#2 — Bee Pollen Shows Powerful Anti-Inflammatory Potential.

A research paper reviewing the literature on bee pollen states, “Its magnitude is compared to such nonsteroidal anti-inflammatory drugs [NSAIDs] as naproxen, analgin, phenylbutazone, or indomethacin.”

Clinical studies have shown a powerful effect of bee pollen for sufferers of non-bacterial prostate inflammation. Patients experienced almost complete pain relief when administered bee pollen.

Other studies suggest it may be a promising treatment for prostate cancer and in strengthening the body’s resistance against cytotoxicity.

Another study showed the potential of bee pollen to ameliorate the inflammatory effects of neuro-toxic agents.

#3 — Bee Pollen Can Help With Seasonal Allergies.

Seasonal allergy sufferers may already be aware of this well-known use for bee pollen.

It’s said to protect cells from releasing histamine which is what instigates allergic reactions (source). Bee pollen protects mast cells of the organisms from degranulation — the process that releases histamine which is the instigator of allergic reactions.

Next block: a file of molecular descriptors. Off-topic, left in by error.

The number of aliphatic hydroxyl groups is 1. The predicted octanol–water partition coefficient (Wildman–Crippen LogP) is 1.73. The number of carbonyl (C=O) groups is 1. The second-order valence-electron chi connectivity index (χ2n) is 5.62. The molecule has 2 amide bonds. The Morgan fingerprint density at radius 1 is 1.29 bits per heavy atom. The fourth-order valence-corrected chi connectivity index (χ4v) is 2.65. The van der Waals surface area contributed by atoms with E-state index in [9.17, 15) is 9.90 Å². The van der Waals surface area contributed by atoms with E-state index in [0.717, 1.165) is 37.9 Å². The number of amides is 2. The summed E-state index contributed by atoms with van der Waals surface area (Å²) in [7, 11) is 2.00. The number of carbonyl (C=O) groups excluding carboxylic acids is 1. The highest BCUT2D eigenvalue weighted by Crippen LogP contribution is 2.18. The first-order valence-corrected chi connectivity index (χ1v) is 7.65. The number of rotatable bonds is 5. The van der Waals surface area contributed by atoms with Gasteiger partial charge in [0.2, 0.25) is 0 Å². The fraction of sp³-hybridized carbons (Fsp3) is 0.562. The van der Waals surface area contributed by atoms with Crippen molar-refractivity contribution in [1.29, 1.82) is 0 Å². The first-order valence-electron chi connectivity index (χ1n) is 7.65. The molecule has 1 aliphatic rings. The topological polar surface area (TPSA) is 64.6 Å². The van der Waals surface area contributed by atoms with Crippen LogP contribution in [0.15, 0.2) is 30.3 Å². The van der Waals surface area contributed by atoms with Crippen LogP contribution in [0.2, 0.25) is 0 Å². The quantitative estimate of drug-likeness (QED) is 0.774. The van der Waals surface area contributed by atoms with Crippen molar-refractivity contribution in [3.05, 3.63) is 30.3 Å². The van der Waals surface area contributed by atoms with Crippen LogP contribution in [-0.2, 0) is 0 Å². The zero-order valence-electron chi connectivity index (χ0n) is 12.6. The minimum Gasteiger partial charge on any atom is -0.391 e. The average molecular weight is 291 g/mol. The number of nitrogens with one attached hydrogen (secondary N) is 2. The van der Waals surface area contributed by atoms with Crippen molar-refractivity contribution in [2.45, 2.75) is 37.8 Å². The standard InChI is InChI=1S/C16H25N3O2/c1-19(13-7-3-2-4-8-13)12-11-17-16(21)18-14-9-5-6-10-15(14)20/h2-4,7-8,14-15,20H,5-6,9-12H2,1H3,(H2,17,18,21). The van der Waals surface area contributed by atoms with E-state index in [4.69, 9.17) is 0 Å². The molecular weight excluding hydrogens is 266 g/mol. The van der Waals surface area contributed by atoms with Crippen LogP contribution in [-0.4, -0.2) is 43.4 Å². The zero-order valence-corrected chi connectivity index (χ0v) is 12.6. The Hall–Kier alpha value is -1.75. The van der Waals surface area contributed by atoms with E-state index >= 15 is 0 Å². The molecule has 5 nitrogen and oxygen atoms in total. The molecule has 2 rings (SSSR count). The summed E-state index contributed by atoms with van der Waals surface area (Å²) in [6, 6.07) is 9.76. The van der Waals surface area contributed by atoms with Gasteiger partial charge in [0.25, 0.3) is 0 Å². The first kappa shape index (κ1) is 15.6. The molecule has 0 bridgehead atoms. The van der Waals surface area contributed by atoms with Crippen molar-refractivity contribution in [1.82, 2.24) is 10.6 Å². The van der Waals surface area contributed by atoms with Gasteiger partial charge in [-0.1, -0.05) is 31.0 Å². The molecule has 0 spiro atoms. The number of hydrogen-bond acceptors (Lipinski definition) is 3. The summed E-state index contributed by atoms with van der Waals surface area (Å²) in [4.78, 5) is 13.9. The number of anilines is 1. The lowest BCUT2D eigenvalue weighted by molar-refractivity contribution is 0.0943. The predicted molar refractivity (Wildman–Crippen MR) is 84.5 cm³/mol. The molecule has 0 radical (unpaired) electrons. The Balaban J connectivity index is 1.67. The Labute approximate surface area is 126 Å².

For this to be effective, however, the bee pollen must be locally sourced and administered several weeks prior to the pollination season.

Mixing honey with bee pollen may also increase the healing potential of honey and provide additional support for its traditional medical uses (source).

#4 — Bee Pollen Is A Valuable Source of Nutrients.

Studies suggest bee pollen’s potential in restoring nutrient levels in both children and adults who are malnourished or struggle with a loss of appetite during post-surgery recovery.

By improving blood supply to nervous tissue, bee pollen can help to improve mental performance and strengthen the nervous system when threatened by tiredness and exhaustion (source). This can be a valuable tool for sufferers of depression in enabling improved moods and physical strength.

How To Use Bee Pollen

Wilderness Family Naturals stocks two kinds of bee pollen — Powdered Bee Pollen and Bee Pollen Granules.

Powdered bee pollen may be added to smoothies or in baking when you want an extra nutrient boost. A little goes a long way!

Bee pollen granules may be sprinkled on yogurt, granola, chia pudding, or smoothie bowls.

Have you tried bee pollen before? What’s your favorite way to consume bee pollen?

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  • Emily Uebergang